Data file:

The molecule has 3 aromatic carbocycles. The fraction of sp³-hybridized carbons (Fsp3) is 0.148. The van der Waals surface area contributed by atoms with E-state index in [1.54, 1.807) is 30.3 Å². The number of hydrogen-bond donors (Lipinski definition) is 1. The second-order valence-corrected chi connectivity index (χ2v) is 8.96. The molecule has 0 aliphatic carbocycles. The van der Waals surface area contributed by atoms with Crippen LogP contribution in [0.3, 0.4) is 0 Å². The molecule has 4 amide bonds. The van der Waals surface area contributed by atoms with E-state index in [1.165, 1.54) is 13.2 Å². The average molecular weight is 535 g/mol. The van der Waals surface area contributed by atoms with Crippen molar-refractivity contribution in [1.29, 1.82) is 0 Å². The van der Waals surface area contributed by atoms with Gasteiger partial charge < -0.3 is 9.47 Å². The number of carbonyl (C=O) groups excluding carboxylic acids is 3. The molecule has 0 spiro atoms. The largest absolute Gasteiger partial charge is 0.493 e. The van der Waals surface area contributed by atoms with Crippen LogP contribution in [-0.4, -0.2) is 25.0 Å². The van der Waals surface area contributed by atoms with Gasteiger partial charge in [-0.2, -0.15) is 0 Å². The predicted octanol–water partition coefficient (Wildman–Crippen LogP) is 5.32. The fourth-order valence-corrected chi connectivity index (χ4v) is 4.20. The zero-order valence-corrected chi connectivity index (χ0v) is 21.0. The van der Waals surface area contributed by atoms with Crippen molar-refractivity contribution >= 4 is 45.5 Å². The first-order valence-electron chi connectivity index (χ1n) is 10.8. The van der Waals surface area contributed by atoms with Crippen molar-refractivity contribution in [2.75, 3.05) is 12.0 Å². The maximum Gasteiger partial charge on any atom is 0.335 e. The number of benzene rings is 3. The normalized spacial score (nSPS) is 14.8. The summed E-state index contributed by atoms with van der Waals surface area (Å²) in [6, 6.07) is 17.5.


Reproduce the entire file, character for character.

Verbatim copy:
The molecule has 3 aromatic carbocycles. The fraction of sp³-hybridized carbons (Fsp3) is 0.148. The van der Waals surface area contributed by atoms with E-state index in [1.54, 1.807) is 30.3 Å². The number of hydrogen-bond donors (Lipinski definition) is 1. The second-order valence-corrected chi connectivity index (χ2v) is 8.96. The molecule has 0 aliphatic carbocycles. The van der Waals surface area contributed by atoms with Crippen LogP contribution in [0.3, 0.4) is 0 Å². The molecule has 4 amide bonds. The van der Waals surface area contributed by atoms with E-state index in [1.165, 1.54) is 13.2 Å². The average molecular weight is 535 g/mol. The van der Waals surface area contributed by atoms with Crippen molar-refractivity contribution in [1.29, 1.82) is 0 Å². The van der Waals surface area contributed by atoms with Gasteiger partial charge < -0.3 is 9.47 Å². The number of carbonyl (C=O) groups excluding carboxylic acids is 3. The molecule has 0 spiro atoms. The largest absolute Gasteiger partial charge is 0.493 e. The van der Waals surface area contributed by atoms with Crippen LogP contribution in [-0.4, -0.2) is 25.0 Å². The van der Waals surface area contributed by atoms with Gasteiger partial charge in [-0.2, -0.15) is 0 Å². The predicted octanol–water partition coefficient (Wildman–Crippen LogP) is 5.32. The fourth-order valence-corrected chi connectivity index (χ4v) is 4.20. The zero-order valence-corrected chi connectivity index (χ0v) is 21.0. The van der Waals surface area contributed by atoms with Crippen molar-refractivity contribution >= 4 is 45.5 Å². The first-order valence-electron chi connectivity index (χ1n) is 10.8. The van der Waals surface area contributed by atoms with Crippen molar-refractivity contribution in [2.75, 3.05) is 12.0 Å². The maximum Gasteiger partial charge on any atom is 0.335 e. The number of benzene rings is 3. The normalized spacial score (nSPS) is 14.8. The summed E-state index contributed by atoms with van der Waals surface area (Å²) in [6, 6.07) is 17.5.